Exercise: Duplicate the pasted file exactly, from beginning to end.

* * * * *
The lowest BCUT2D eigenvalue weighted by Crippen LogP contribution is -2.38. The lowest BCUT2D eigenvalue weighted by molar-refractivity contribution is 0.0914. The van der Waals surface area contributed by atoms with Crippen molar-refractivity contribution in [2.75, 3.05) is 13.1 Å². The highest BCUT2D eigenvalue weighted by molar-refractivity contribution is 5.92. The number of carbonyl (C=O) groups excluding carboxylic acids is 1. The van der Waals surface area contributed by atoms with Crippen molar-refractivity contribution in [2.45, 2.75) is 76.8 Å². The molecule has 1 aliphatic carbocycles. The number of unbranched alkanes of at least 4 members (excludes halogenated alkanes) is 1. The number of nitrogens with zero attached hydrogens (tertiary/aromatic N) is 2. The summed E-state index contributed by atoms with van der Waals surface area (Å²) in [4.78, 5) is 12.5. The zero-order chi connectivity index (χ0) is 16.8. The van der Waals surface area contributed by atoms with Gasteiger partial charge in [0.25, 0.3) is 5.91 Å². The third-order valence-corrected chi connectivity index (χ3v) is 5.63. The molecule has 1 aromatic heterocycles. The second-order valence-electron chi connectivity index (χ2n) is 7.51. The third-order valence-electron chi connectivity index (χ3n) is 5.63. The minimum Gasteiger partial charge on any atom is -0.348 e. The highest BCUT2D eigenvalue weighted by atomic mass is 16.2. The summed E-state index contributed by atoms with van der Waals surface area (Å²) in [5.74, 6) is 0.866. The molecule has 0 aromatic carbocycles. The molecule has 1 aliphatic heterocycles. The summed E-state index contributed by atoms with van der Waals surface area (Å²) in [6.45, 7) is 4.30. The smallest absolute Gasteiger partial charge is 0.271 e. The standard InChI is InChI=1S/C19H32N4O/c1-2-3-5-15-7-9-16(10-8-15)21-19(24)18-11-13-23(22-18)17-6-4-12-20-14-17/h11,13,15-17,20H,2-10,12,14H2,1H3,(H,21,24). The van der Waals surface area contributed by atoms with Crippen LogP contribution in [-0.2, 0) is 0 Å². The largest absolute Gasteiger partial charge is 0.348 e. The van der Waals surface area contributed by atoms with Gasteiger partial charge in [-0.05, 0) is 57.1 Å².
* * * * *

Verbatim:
The lowest BCUT2D eigenvalue weighted by Crippen LogP contribution is -2.38. The lowest BCUT2D eigenvalue weighted by molar-refractivity contribution is 0.0914. The van der Waals surface area contributed by atoms with Crippen molar-refractivity contribution in [2.75, 3.05) is 13.1 Å². The highest BCUT2D eigenvalue weighted by molar-refractivity contribution is 5.92. The number of carbonyl (C=O) groups excluding carboxylic acids is 1. The van der Waals surface area contributed by atoms with Crippen molar-refractivity contribution in [2.45, 2.75) is 76.8 Å². The molecule has 1 aliphatic carbocycles. The number of unbranched alkanes of at least 4 members (excludes halogenated alkanes) is 1. The number of nitrogens with zero attached hydrogens (tertiary/aromatic N) is 2. The summed E-state index contributed by atoms with van der Waals surface area (Å²) in [4.78, 5) is 12.5. The zero-order chi connectivity index (χ0) is 16.8. The van der Waals surface area contributed by atoms with Gasteiger partial charge in [0.25, 0.3) is 5.91 Å². The third-order valence-corrected chi connectivity index (χ3v) is 5.63. The molecule has 1 aromatic heterocycles. The second-order valence-electron chi connectivity index (χ2n) is 7.51. The third-order valence-electron chi connectivity index (χ3n) is 5.63. The minimum Gasteiger partial charge on any atom is -0.348 e. The highest BCUT2D eigenvalue weighted by atomic mass is 16.2. The summed E-state index contributed by atoms with van der Waals surface area (Å²) in [5.74, 6) is 0.866. The molecule has 0 aromatic carbocycles. The molecule has 1 aliphatic heterocycles. The summed E-state index contributed by atoms with van der Waals surface area (Å²) in [6.45, 7) is 4.30. The smallest absolute Gasteiger partial charge is 0.271 e. The standard InChI is InChI=1S/C19H32N4O/c1-2-3-5-15-7-9-16(10-8-15)21-19(24)18-11-13-23(22-18)17-6-4-12-20-14-17/h11,13,15-17,20H,2-10,12,14H2,1H3,(H,21,24). The van der Waals surface area contributed by atoms with Crippen LogP contribution in [-0.2, 0) is 0 Å². The largest absolute Gasteiger partial charge is 0.348 e. The van der Waals surface area contributed by atoms with Gasteiger partial charge in [-0.05, 0) is 57.1 Å².